As California Gov. Jerry Brown pointed out Monday, ABX2 15 is not just any other piece of legislation: By definition, it's a matter of life and death.
"The crux of the matter is whether the state of California should continue to make it a crime for a dying person to end his life," Brown said, "no matter how great his pain and suffering."
The governor made his perspective clear -- and made ABX2 15, which is also called the "End of Life Option Act," a statewide law -- when he signed the controversial legislation Monday.
Until then, Brown hadn't indicated where he stood on the issue. Until he explained that his decision was personal, based on his reflections "on what I would want in the face of my own death."
"I do not know what I would do if I were dying in prolonged and excruciating pain," he wrote in a letter addressed to state lawmakers. "I am certain, however, that it would be a comfort to be able to consider the options afforded by this bill.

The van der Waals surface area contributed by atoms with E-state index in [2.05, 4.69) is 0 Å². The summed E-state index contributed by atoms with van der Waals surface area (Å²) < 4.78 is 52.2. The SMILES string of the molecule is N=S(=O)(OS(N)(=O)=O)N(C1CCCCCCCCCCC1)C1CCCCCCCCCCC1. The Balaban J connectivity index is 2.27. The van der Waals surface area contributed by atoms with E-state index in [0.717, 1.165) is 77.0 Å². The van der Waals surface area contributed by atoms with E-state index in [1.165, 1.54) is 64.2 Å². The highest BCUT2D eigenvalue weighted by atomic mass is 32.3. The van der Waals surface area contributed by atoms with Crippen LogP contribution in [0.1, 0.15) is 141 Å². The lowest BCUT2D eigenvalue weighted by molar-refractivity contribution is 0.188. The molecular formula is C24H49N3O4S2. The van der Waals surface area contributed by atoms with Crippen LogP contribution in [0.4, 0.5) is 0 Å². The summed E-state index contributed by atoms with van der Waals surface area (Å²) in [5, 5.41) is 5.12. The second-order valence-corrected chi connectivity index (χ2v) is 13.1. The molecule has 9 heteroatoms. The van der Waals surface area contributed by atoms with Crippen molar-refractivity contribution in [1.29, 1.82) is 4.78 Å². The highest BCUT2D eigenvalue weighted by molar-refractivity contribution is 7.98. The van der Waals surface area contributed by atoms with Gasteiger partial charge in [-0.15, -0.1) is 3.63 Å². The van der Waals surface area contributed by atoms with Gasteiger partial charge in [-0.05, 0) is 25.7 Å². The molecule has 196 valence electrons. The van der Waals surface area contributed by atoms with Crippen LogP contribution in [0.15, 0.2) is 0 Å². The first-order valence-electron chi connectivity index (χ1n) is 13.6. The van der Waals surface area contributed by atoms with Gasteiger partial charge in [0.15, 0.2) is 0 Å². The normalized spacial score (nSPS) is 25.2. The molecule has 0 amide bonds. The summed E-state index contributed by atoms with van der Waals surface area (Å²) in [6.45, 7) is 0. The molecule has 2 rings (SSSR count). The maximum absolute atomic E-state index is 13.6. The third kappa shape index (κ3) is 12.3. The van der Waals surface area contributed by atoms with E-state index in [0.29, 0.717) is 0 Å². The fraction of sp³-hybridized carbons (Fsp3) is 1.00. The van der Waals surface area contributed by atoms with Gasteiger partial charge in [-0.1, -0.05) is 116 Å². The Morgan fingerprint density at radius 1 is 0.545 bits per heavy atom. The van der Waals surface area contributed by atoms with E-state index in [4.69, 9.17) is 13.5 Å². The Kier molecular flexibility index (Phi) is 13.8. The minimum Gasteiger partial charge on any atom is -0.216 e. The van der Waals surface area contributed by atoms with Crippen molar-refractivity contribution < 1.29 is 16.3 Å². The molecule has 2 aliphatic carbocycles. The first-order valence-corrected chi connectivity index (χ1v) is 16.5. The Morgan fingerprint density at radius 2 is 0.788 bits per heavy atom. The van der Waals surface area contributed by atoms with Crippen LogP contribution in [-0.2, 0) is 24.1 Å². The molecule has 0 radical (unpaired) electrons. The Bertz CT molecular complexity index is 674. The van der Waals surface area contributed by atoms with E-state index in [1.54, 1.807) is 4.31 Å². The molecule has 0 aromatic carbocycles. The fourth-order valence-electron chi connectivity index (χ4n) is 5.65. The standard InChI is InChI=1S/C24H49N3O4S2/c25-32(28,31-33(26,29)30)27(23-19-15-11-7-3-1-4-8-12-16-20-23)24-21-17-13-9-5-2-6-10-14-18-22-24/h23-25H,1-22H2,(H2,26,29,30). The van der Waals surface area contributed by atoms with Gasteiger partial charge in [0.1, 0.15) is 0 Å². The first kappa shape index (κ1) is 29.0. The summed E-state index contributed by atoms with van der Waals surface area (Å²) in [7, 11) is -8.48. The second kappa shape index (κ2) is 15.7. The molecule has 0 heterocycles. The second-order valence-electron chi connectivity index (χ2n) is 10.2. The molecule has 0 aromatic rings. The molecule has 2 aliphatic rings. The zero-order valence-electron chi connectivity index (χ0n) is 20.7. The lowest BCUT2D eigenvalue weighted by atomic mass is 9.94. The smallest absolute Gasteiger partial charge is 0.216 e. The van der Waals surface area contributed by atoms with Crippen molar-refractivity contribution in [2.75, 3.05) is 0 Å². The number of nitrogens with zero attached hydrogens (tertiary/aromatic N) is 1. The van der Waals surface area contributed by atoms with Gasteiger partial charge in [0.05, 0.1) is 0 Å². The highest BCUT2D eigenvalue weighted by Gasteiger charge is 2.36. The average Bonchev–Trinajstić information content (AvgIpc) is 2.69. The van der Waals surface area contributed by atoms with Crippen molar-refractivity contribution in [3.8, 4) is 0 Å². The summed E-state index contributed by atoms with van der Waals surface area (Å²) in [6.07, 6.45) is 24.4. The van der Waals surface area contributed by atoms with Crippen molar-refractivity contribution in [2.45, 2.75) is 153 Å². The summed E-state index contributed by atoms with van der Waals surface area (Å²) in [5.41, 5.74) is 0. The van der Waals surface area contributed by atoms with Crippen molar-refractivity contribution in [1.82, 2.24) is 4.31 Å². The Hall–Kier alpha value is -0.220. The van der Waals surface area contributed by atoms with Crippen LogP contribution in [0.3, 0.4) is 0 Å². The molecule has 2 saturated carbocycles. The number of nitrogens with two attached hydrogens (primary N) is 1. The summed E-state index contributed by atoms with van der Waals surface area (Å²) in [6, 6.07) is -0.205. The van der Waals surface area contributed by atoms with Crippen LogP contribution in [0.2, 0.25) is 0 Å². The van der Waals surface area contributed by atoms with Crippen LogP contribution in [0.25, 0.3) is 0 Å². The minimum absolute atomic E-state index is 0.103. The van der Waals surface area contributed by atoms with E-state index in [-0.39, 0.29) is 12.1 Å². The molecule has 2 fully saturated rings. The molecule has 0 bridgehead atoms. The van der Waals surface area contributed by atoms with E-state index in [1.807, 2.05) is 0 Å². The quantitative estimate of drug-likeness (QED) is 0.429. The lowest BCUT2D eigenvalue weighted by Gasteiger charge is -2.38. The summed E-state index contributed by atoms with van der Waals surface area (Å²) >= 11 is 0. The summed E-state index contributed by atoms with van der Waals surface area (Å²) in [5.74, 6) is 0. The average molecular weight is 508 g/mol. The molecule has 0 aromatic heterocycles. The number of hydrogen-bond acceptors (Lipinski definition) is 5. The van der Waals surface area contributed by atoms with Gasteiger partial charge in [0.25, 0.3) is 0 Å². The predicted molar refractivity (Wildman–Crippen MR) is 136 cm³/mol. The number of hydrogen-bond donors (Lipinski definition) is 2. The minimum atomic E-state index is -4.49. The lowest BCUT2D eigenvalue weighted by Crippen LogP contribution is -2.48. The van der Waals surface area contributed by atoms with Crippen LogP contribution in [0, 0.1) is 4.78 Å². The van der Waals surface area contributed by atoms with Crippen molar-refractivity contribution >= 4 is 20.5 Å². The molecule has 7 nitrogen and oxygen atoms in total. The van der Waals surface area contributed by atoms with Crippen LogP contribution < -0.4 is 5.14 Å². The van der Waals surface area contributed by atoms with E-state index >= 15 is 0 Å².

"And I wouldn't deny that right to others."
Californians Against Assisted Suicide, an alliance opposed to the measure, called this rationale flawed.In a statement, the group said policymakers should have first thought about how the law will affect the disadvantaged -- not the well-connected, like Brown.
"As someone of wealth and access to the world's best medical care and doctors, the governor's background is very different than that of millions of Californians living in health care poverty without that same access," said the coalition, which added that it is "reviewing all of its options moving forward." "These are the people and families potentially hurt by giving doctors the power to prescribe lethal overdoses to patients."